News Agencies – December 12, 2011
A requirement for new Canadians to show their faces while taking the oath of citizenship puts the federal government on one side of a simmering debate over how far the state should go to accommodate minorities. Citizenship and Immigration Minister Jason Kenney announced that Muslim women who wear burqas or niqabs must remove the garments when they are becoming citizens.
The decision comes as the Supreme Court of Canada considers whether a woman should be allowed to testify in court with her face covered. And Quebec is debating a bill to ban face coverings for people receiving some government services, and those providing them. Two federal Conservative attempts to ban veiled voting have stalled before becoming law in recent years.
November 19, 2010
Arsham Parsi escaped Iran five years ago and has since assisted 50 gay Iranians to safety in Canada (and consulting on 250 other cases) with the COSTI Immigration services in downtown Toronto. The arrival of lesbian and gay refugees to Canada is difficult. Temporary asylum can be even more damaging than the persecution refugees face in their home countries, said Rachel Tribe, a senior lecturer at the University of East London’s School of Psychology. Separation from family, the loss of socio-economic status and the inability to speak the language can lead to crippling depression.
In 2010 Canadian Citizenship and Immigration Minister Jason Kenney increased the quota of government-assisted refugees in Turkey who are invited to Canada from 475 to 640. The two most prominent groups that need resettlement help are “refugees from Iraq who are fleeing persecution, and gays, lesbians and dissidents who have had to flee Iran,” Kenney said.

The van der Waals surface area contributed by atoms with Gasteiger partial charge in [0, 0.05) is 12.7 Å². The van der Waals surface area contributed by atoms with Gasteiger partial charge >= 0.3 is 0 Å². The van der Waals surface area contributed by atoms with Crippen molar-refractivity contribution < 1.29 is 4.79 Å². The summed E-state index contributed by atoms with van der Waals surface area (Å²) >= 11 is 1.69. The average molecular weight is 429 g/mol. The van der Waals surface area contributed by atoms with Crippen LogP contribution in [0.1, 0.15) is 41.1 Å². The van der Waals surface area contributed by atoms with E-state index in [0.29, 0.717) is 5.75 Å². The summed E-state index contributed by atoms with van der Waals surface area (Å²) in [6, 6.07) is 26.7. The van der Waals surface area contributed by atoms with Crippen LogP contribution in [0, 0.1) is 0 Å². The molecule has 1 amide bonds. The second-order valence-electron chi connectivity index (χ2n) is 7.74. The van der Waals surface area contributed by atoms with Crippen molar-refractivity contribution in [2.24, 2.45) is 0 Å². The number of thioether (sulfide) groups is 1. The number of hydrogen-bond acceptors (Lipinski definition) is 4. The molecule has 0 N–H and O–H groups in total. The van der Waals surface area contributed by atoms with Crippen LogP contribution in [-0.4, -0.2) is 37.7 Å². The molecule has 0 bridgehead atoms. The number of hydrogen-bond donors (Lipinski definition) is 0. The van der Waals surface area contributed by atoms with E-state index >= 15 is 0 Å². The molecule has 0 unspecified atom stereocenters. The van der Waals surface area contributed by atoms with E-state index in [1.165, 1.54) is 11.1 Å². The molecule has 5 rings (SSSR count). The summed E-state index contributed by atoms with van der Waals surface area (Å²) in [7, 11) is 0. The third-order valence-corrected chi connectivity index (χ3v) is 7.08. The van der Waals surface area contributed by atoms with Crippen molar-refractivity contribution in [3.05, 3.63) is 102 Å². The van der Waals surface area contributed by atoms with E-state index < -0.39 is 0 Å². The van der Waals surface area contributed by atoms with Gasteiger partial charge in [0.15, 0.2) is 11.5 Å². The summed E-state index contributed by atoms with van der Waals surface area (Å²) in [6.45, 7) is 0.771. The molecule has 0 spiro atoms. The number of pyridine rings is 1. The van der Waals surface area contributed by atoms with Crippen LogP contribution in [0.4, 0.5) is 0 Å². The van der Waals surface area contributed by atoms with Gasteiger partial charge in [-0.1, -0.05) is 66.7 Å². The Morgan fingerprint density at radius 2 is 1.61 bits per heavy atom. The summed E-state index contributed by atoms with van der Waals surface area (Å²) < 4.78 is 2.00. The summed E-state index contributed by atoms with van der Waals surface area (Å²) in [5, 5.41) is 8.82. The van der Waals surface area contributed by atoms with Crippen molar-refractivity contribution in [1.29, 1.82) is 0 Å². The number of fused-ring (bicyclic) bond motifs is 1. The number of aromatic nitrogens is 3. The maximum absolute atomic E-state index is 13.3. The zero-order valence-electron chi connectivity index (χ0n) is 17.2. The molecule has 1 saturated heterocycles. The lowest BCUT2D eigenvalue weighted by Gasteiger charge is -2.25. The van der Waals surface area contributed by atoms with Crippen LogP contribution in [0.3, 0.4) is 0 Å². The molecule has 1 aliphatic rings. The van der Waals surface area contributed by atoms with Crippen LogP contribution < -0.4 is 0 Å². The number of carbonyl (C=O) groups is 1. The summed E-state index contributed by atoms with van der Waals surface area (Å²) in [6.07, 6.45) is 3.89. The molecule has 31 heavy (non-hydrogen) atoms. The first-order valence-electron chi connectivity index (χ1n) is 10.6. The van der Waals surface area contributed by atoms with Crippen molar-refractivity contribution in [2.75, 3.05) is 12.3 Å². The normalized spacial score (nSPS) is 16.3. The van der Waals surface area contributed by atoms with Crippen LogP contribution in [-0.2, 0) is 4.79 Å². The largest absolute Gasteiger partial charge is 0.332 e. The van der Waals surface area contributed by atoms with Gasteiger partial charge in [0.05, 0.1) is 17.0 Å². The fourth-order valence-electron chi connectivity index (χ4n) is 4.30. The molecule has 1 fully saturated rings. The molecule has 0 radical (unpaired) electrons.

Immigration and Multiculturalism Minister Jason Kenney claims he is reshaping Canada’s approach to immigration and multiculturalism. Kenney claims: “We want to avoid the kind of ethnic enclaves or parallel communities that exist in some European countries. So far, we’ve been pretty successful at that, but I think it’s going to require greater effort in the future to make sure that we have . . . social cohesion rather than fracturing.” Tarek Fatah, founder of the Muslim Canadian Congress applauds Kenney’s efforts. “He’s standing up for Canadian values. I would like every politician to stand up for this country the way Jason Kenney has.”
Kenney has recently, among other recent controversies, criticized Muslim-led attempts to censor Canadian writers through human rights commissions, and slamming certain groups that would stoke Middle East enmities, leading to accusations in Arab communities, and in some corners of the media, that the Minister has abandoned an unprejudiced approach and made Canada a stooge for the so-called Israel lobby: The CAF called him a “professional whore;” the Toronto Star a “professional fool”.